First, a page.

Thuram’s lasting importance to the world does not end, however, with him hanging up his boots. Playing off his widespread public recognition, Thuram has sought the media limelight in order to further his personal fights against racism and promote the philanthropy of his private organization, the Lilian Thuram foundation. Due to his upbringing in the southern outskirts of Paris in an immigrant family—a place traditionally fraught with ethnic violence—Thuram has the vantage point of having been a person who understands and has lived with racism his entire life with a view at the very source. “Violence never happens for no reason,” says Thuram. “You have to understand where the malaise comes from. Before talking about law and order, you have to talk about social justice.” 3 Indeed, social justice as well as equality among all races, genders, and social classes is exactly the cause Thuram holds most dearly.
Since his career’s end, the well-read Thuram has toured all over the world spreading his message of colorblind acceptance. “I am not black,” he points out, preferring to refer to himself as either French or a member of the human species. 4 As racism pertains to the beautiful game itself, Thuram has been famously outspoken, especially with regard to France and Italy, where racist chants routinely go lightly punished. Says Thuram, “If there is a young black person in the stadium or at home watching on TV, he will feel small if he hears the monkey chants. If the fine is insignificant, the black fan may have a sense of being a victim and may become racist towards white people. Some white people in the stadium get the message that it is not serious. The authorities have to make an example of those guilty of racism and punish them hard. Taking points away would show the authorities were serious.” 5 He intends to continue touring different areas of the world, hoping to one day reverse discrimination against all peoples, and through his international respect for his beauty on the pitch, it is possible that his beauty through words will carry more meaning for many.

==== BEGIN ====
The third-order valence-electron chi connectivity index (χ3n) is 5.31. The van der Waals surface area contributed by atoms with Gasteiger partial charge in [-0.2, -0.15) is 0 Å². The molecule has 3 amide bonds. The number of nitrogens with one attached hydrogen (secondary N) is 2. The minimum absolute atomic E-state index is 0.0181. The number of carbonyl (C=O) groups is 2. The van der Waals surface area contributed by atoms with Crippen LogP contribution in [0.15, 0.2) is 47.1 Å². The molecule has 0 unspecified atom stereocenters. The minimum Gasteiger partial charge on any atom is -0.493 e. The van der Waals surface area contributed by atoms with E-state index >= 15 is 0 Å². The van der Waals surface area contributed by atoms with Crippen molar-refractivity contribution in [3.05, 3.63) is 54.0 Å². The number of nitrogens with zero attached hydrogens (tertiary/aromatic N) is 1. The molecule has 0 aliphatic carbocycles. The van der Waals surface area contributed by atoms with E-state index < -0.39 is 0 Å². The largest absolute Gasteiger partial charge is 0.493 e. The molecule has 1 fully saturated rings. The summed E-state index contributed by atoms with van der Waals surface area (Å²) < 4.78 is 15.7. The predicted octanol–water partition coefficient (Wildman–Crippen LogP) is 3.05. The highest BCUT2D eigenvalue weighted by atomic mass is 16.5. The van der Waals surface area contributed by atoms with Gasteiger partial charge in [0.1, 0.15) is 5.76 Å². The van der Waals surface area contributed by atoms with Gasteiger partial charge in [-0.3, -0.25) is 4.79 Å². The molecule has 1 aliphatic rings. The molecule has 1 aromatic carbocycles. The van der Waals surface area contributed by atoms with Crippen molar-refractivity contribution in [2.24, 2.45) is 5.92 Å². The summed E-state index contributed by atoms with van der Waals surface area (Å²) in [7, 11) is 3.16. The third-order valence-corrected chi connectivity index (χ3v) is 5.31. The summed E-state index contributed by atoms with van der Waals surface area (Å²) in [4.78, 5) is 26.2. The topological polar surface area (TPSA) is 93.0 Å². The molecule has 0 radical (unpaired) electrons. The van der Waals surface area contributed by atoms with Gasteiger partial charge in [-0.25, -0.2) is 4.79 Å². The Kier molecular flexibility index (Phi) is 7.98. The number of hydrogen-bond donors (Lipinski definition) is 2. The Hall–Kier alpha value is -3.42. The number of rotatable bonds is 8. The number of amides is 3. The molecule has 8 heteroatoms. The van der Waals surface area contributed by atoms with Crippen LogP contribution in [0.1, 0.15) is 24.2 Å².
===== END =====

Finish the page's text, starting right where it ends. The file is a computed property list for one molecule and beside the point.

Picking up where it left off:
Football is not only an opportunity for players to advance their personal agendas, but also a way for a core group of individuals to attempt to make large sums of money. In a game where the most valuable clubs sport a total worth of nearly two billion dollars 6, and the highest-paid players net more than 13 million dollars per year 7 (excluding bonuses and endorsements, another enormous contributor to salary), it is clear that the financial muscle behind the highest level of the game is extremely powerful. With astronomical intakes from television revenue, competition rewards, and merchandise sales, to be a stockholder in one of the top clubs in the world virtually guarantees a personal fortune in the long run. Such is the perceived low-risk investment of such business tycoons as Sheikh Mansour bin Zayed Al Nahyan, Abu Dabhian owner of Manchester City with a family net worth approaching $1 trillion 8, or American entrepreneur Malcolm Glazer, chairman of Manchester United. Although sometimes the politics between owners and fans is turbulent, the inclusion of high-profile figures at the helms of the economics of the game signals the importance those in charge may carry. The need for financial success represents a double-edged sword, a constant struggle between a stage to further superstardom and a crushing arena for public criticism.